Amnesia: The Dark Descent
When it comes to letting their emotions run away with them, humans are their own worst enemy. If they believe something long enough, they will eventually find a way to make it come true. For that reason, there are people who REFUSE to play this game because of the hype on how scary it is…but…is it really?
The premise of Amnesia is simple. You play as a character named Daniel who wakes up in a castle and doesn’t remember who he is or how he got there. Throughout the game you’ll discover clues as to what is really going on. It’s a first person adventure, note that I didn’t say shooter. That’s right…no guns.
In fact, all you are armed with is a lantern that consumes oil which you will need to replenish if you plan on using it regularly. You also get matchboxes that have a one time use in lighting a candle or fireplace within the environment. As you may have deduced by the pictures you glanced at before you started reading this article (admit it, you did), Amnesia is a dark, dark game. You will not have enough oil to keep your lantern equipped constantly or find enough matchboxes to light every single candle or fireplace you come across. Needless to say, it’s wise to use your items sparingly.
Then there is sanity. Your character has a semi-hidden sanity bar that drains whenever you are in the dark or catch a glimpse of something scary. The lower your sanity, the more likely you’ll hear voices, see things that aren’t there, and fall to the floor like a helpless pile of jello for a few precious seconds. You can increase your sanity through potions you pickup, by solving puzzles, or staying in a lit area for a period of time.
It wouldn’t be an adventure horror game without monsters. Imagine yourself walking down a barely lit hallway, passing doors on both your left and right. You hear a growl and the background music suddenly changes to something more eerie. You know a monster is coming but you can’t tell if it’s behind you, in front of you, or behind one of the doors on either side of you. You can’t turn on your lantern because the monster will see that. In which direction do you run…or do you stay put?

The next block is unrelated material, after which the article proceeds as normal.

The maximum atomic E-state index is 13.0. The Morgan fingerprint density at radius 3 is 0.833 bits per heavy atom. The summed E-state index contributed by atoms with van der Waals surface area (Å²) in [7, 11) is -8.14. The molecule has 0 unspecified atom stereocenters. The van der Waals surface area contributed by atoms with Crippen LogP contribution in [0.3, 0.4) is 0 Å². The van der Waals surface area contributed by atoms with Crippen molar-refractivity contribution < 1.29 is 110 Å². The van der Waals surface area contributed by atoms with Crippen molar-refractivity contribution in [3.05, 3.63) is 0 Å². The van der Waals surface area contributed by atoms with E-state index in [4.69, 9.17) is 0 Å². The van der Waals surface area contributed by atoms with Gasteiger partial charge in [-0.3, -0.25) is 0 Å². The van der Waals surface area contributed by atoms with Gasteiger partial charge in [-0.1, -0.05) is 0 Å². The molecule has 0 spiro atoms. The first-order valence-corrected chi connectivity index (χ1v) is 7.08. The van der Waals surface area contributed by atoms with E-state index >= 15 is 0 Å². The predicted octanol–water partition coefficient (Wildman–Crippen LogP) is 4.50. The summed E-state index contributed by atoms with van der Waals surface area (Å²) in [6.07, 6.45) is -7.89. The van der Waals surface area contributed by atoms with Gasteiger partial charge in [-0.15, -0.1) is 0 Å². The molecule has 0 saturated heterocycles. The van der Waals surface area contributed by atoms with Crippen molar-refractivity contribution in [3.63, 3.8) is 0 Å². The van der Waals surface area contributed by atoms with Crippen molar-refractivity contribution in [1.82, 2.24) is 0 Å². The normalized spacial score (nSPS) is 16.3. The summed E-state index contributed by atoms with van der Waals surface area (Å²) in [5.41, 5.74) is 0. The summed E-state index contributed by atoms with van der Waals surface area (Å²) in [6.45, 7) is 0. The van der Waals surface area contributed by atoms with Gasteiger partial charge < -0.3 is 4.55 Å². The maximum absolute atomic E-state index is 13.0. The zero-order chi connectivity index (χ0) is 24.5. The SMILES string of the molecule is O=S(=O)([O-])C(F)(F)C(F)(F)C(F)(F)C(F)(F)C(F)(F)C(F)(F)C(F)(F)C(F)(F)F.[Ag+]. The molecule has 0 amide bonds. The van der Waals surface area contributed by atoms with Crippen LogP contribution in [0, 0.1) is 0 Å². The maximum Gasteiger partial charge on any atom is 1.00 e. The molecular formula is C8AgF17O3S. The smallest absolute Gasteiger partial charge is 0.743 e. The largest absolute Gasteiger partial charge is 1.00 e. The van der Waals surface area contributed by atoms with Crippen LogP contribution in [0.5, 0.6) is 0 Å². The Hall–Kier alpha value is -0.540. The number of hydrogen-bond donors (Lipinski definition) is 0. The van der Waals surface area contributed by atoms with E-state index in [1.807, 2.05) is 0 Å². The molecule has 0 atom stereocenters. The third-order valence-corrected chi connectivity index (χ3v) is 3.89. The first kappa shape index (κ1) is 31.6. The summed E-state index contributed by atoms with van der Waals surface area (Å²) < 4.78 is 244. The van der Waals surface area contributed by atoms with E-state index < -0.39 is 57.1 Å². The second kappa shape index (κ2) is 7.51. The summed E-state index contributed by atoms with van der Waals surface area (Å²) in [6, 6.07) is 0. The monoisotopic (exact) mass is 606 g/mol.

With no weapons, the only way to beat these things is to stay hidden long enough for them to despawn. In a rare cases throughout the game, you’ll need to run to the next part of the level before the monster catches you. If they do, you’re often dead in one or two hits.
Now, when you combine all of that with detailed ques that play on your senses, you can accomplish the very fear mechanic that most people are afraid of. The fear and tension of being totally helpless. In that regard, Amnesia certainly delivers.
Another feature of the game is the ability to interact with objects with your mouse, in detail. You can pull or push doors shut, pickup objects and throw them, open dressers, rotate a crank…etc etc etc. Chucking wine bottles at expensive pieces of art hanging on the wall never gets old.
Now, with all of the above said and done, is it a good game?
For the most part, yes. The game does an excellent job at being a psychological thriller. Your character’s movements are sluggish and the environment around you changes to reflect your sanity level. Cockroaches will appear at your feet, for example, when you’re starting to lose it. Scripted events like doors bursting open will make the player second guess themselves on whether or not there’s a monster around, waiting to strike. You’ll often be hiding when there’s nothing there to hide from.
There is full frontal nudity at one or two spots in the game, if you are turned off by that kind of thing. You’ll also come across corpses…needless to say, this game is not for the squeamish. Also, at times, it can be frustrating trying to figure out where to go to solve a puzzle…luckily that is what GameFAQs is for.
For those of you afraid to get the game because of the fear factor, my advice is to suck it up and play it. The fear is more derived from your own mind than it is from the game itself. At first, I was hiding for almost five minutes straight at the slightest movement or sound. It made for an excellent experience however I wasn’t getting anywhere in the game. You have to go into the game with the thought of it being just a game somewhere in the forefront of your mind. “If you die, so what? It’s just a game.” Unfortunately, this takes away from the very experience the game tries to draw you into. If you can find a balance between remembering that this is a game but still be into it enough to crap your pants every now and again, you’ll find the progression to be enjoyable.
Final Verdict: 8/10
You can check out play sessions for this game here: